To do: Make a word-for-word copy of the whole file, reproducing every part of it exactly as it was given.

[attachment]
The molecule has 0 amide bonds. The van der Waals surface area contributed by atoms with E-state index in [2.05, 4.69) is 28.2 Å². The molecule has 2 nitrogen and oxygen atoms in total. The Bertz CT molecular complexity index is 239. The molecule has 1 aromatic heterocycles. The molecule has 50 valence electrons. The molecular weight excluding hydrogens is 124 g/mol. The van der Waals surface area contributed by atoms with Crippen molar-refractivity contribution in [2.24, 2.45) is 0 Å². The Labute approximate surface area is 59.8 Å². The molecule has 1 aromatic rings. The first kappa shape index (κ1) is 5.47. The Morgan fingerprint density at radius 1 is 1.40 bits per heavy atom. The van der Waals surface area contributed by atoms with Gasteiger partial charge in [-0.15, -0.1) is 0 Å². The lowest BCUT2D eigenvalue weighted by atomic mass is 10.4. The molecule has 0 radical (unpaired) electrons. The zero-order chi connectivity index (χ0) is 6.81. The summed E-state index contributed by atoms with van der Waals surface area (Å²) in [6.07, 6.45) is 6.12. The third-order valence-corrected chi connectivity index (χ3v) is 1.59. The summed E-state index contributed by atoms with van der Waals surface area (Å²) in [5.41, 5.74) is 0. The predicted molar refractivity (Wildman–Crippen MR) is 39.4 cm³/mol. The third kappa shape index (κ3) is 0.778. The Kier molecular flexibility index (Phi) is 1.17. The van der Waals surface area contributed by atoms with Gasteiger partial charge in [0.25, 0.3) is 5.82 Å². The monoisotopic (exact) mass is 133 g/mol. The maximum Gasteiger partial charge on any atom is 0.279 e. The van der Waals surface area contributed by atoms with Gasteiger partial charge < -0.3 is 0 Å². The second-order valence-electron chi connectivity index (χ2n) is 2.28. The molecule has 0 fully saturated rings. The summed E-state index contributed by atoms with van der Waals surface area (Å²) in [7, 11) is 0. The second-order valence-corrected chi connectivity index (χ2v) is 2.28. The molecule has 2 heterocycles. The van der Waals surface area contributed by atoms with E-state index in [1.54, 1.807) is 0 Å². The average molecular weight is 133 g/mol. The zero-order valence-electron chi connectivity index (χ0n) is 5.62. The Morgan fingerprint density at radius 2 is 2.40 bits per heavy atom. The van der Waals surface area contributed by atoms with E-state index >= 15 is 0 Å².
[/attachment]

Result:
The molecule has 0 amide bonds. The van der Waals surface area contributed by atoms with E-state index in [2.05, 4.69) is 28.2 Å². The molecule has 2 nitrogen and oxygen atoms in total. The Bertz CT molecular complexity index is 239. The molecule has 1 aromatic heterocycles. The molecule has 50 valence electrons. The molecular weight excluding hydrogens is 124 g/mol. The van der Waals surface area contributed by atoms with Crippen molar-refractivity contribution in [2.24, 2.45) is 0 Å². The Labute approximate surface area is 59.8 Å². The molecule has 1 aromatic rings. The first kappa shape index (κ1) is 5.47. The Morgan fingerprint density at radius 1 is 1.40 bits per heavy atom. The van der Waals surface area contributed by atoms with Gasteiger partial charge in [-0.15, -0.1) is 0 Å². The lowest BCUT2D eigenvalue weighted by atomic mass is 10.4. The molecule has 0 radical (unpaired) electrons. The zero-order chi connectivity index (χ0) is 6.81. The summed E-state index contributed by atoms with van der Waals surface area (Å²) in [6.07, 6.45) is 6.12. The third-order valence-corrected chi connectivity index (χ3v) is 1.59. The summed E-state index contributed by atoms with van der Waals surface area (Å²) in [5.41, 5.74) is 0. The predicted molar refractivity (Wildman–Crippen MR) is 39.4 cm³/mol. The third kappa shape index (κ3) is 0.778. The Kier molecular flexibility index (Phi) is 1.17. The van der Waals surface area contributed by atoms with Gasteiger partial charge in [0.25, 0.3) is 5.82 Å². The monoisotopic (exact) mass is 133 g/mol. The maximum Gasteiger partial charge on any atom is 0.279 e. The van der Waals surface area contributed by atoms with Gasteiger partial charge < -0.3 is 0 Å². The second-order valence-electron chi connectivity index (χ2n) is 2.28. The molecule has 0 fully saturated rings. The summed E-state index contributed by atoms with van der Waals surface area (Å²) in [7, 11) is 0. The second-order valence-corrected chi connectivity index (χ2v) is 2.28. The molecule has 2 heterocycles. The van der Waals surface area contributed by atoms with E-state index in [1.54, 1.807) is 0 Å². The average molecular weight is 133 g/mol. The zero-order valence-electron chi connectivity index (χ0n) is 5.62. The Morgan fingerprint density at radius 2 is 2.40 bits per heavy atom. The van der Waals surface area contributed by atoms with E-state index >= 15 is 0 Å².